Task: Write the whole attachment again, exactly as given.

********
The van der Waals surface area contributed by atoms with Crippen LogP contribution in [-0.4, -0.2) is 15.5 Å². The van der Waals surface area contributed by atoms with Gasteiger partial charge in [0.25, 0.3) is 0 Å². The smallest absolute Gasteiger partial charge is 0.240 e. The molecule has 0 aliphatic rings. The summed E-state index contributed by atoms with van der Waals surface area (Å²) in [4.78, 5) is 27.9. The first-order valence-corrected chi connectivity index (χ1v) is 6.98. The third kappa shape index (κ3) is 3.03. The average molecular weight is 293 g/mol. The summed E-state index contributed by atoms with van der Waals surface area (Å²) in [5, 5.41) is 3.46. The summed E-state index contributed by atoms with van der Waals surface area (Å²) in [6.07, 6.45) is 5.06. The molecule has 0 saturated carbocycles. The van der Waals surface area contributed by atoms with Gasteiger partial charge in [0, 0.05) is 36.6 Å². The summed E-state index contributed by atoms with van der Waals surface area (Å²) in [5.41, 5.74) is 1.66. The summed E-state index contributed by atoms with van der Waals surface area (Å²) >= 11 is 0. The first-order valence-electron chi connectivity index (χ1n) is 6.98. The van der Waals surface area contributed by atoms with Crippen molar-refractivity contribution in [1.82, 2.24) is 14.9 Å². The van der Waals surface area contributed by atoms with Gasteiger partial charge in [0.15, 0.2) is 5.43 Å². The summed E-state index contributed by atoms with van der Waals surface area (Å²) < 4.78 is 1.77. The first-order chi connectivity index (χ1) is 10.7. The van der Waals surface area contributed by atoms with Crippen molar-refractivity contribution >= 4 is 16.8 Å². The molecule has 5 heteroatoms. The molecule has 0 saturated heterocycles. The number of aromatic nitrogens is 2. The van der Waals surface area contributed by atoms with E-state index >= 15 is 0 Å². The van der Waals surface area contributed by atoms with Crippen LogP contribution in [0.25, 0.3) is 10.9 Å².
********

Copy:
The van der Waals surface area contributed by atoms with Crippen LogP contribution in [-0.4, -0.2) is 15.5 Å². The van der Waals surface area contributed by atoms with Gasteiger partial charge in [0.25, 0.3) is 0 Å². The smallest absolute Gasteiger partial charge is 0.240 e. The molecule has 0 aliphatic rings. The summed E-state index contributed by atoms with van der Waals surface area (Å²) in [4.78, 5) is 27.9. The first-order valence-corrected chi connectivity index (χ1v) is 6.98. The third kappa shape index (κ3) is 3.03. The average molecular weight is 293 g/mol. The summed E-state index contributed by atoms with van der Waals surface area (Å²) in [5, 5.41) is 3.46. The summed E-state index contributed by atoms with van der Waals surface area (Å²) in [6.07, 6.45) is 5.06. The molecule has 0 saturated carbocycles. The van der Waals surface area contributed by atoms with Gasteiger partial charge in [0, 0.05) is 36.6 Å². The summed E-state index contributed by atoms with van der Waals surface area (Å²) in [5.41, 5.74) is 1.66. The summed E-state index contributed by atoms with van der Waals surface area (Å²) >= 11 is 0. The first-order valence-electron chi connectivity index (χ1n) is 6.98. The van der Waals surface area contributed by atoms with Crippen molar-refractivity contribution in [1.82, 2.24) is 14.9 Å². The van der Waals surface area contributed by atoms with Gasteiger partial charge in [0.15, 0.2) is 5.43 Å². The summed E-state index contributed by atoms with van der Waals surface area (Å²) < 4.78 is 1.77. The first-order chi connectivity index (χ1) is 10.7. The van der Waals surface area contributed by atoms with Crippen molar-refractivity contribution >= 4 is 16.8 Å². The molecule has 5 heteroatoms. The molecule has 0 saturated heterocycles. The number of aromatic nitrogens is 2. The van der Waals surface area contributed by atoms with E-state index >= 15 is 0 Å². The van der Waals surface area contributed by atoms with Crippen LogP contribution in [0.25, 0.3) is 10.9 Å².